Last night's precinct caucuses turned out fairly well. Turnout was a little lighter than what I had hoped to find, but there was a lot of enthusiasm and it's always interesting to find out which neighbors share your ideological views (like the woman who's kitty-corner across the street from us). I also ran into a couple of gents who recognized me from blogging and the NARN radio show which was gratifying as well.
The night went pretty much as expected. Anyone who wanted to was able to become a delegate or alternate to the senate district convention, so I'll be seeing some of the faces again soon. I was a bit surprised when Marty Seifert collected almost all the straw poll votes in our precinct. That was really the only matter of significance that we voted on. There were a number of resolutions that were approved to be added to the state party's standing platform. Discussion of these resolutions lead to a wider debate about the merits of the party platform itself and whether candidates should be required to follow all of its precepts. The more we talked about it and the more I read through it the more I concluded that the current platform is in desperate need of a major overhaul.
That overhaul should be done with a red pen and a sharp scissors. Because more than anything, the platform needs to sliced, diced, and reduced until it becomes a concise, clear, and coherent expression of where the party stands on core issues. Right now, it has none of those qualities. It's a mish-mash of this and that. Some of the resolutions express core principles of the party on critical issues. But many--far too many--are either devoted to matters too trivial to be included in such a document or so vague that they are essentially meaningless.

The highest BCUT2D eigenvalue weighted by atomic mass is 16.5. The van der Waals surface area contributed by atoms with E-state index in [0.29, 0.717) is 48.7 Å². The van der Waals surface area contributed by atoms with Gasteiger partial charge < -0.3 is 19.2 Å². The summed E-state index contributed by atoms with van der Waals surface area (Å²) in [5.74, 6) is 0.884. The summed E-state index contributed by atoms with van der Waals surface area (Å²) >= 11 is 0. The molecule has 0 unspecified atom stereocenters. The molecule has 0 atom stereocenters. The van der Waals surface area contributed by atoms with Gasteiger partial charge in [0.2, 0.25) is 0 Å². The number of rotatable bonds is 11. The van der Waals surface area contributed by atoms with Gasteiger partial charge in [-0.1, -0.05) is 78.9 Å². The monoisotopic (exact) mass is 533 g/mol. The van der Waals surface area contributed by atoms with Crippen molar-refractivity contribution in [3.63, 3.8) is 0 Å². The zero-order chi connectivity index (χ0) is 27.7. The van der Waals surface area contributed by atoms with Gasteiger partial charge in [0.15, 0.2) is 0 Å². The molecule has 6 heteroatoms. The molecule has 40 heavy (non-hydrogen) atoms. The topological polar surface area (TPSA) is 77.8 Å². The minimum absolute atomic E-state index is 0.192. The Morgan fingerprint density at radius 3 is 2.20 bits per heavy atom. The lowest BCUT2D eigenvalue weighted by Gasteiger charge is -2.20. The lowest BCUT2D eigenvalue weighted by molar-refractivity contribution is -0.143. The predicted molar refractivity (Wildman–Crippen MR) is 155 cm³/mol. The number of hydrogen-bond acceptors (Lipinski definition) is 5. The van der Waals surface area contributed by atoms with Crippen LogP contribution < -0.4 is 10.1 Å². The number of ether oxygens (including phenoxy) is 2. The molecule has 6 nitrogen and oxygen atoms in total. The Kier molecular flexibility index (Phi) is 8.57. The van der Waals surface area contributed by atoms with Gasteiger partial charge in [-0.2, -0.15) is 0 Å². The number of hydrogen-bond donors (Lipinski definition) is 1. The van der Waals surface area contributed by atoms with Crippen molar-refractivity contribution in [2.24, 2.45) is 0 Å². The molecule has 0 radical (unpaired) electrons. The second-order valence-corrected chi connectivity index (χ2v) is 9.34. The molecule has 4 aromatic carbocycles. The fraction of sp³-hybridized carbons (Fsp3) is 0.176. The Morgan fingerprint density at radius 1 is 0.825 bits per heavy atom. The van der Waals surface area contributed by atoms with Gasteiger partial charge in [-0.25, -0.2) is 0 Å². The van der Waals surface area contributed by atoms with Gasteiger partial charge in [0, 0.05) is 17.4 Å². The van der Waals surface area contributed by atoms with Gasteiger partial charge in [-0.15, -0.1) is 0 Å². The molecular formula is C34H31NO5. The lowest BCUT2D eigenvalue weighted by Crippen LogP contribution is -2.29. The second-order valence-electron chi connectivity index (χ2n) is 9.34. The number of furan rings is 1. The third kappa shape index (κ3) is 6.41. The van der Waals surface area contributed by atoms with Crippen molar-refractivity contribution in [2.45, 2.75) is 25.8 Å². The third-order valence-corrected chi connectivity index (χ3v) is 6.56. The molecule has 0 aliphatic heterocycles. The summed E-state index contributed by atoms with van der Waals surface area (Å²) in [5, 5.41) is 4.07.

I'm as big a supporter of the Second Amendment as the next guy, but is this level of detail really necessary?
E. Making the Eddie Eagle Gun Safety Program available annually in every Minnesota elementary and middle school.
There's already three resolutions under the "Civil Rights" plank on gun rights. Can we get by without endorsing Eddie Eagle in the "Educating Our Children" plank?
Then there's this under the "Creating an Environment for Economic Prosperity: Controlling Taxes, Spending, and Regulation" (or CREEPCOTSAR) plank:
(we support) I. A fair and honest competitive business environment and therefore we oppose corporate welfare.
We also like baseball, Mom, and apple pie. But what does it mean in reality? What does corporate welfare mean and who defines it? Such bland platitudes are a waste of words.
Which the 2008 MN GOP Platform has no shortage of. The copy of the platform that we were given last night filled almost three HUGE pages. If you print the PDF file on 8 x 11 paper, it will take up FOURTEEN pages. All in all, the nine planks of the platform contain a mind-numbing 5002 words. By comparison a fairly significant document called The Declaration of Independence chocks in at 1322 words. In order to explain why they were breaking from the King and starting a new country the Founders only needed a quarter of the words that we need today to explain to the people of Minnesota where our party stands. That's absurd.
The goal should be to winnow down the platform to one page of easily explained, clear principles on the party's position on the critical issues facing Minnesota. Instead of nine planks, there should be no more than five. Keep it simple. Keep it clear. Make it something that people (real people not just hardcore political junkies) might actually be inclined to read. Otherwise, the process of maintaining, updating, and communicating it becomes a pointless exercise that only the wonkiest of word-smithing wonks could possibly love.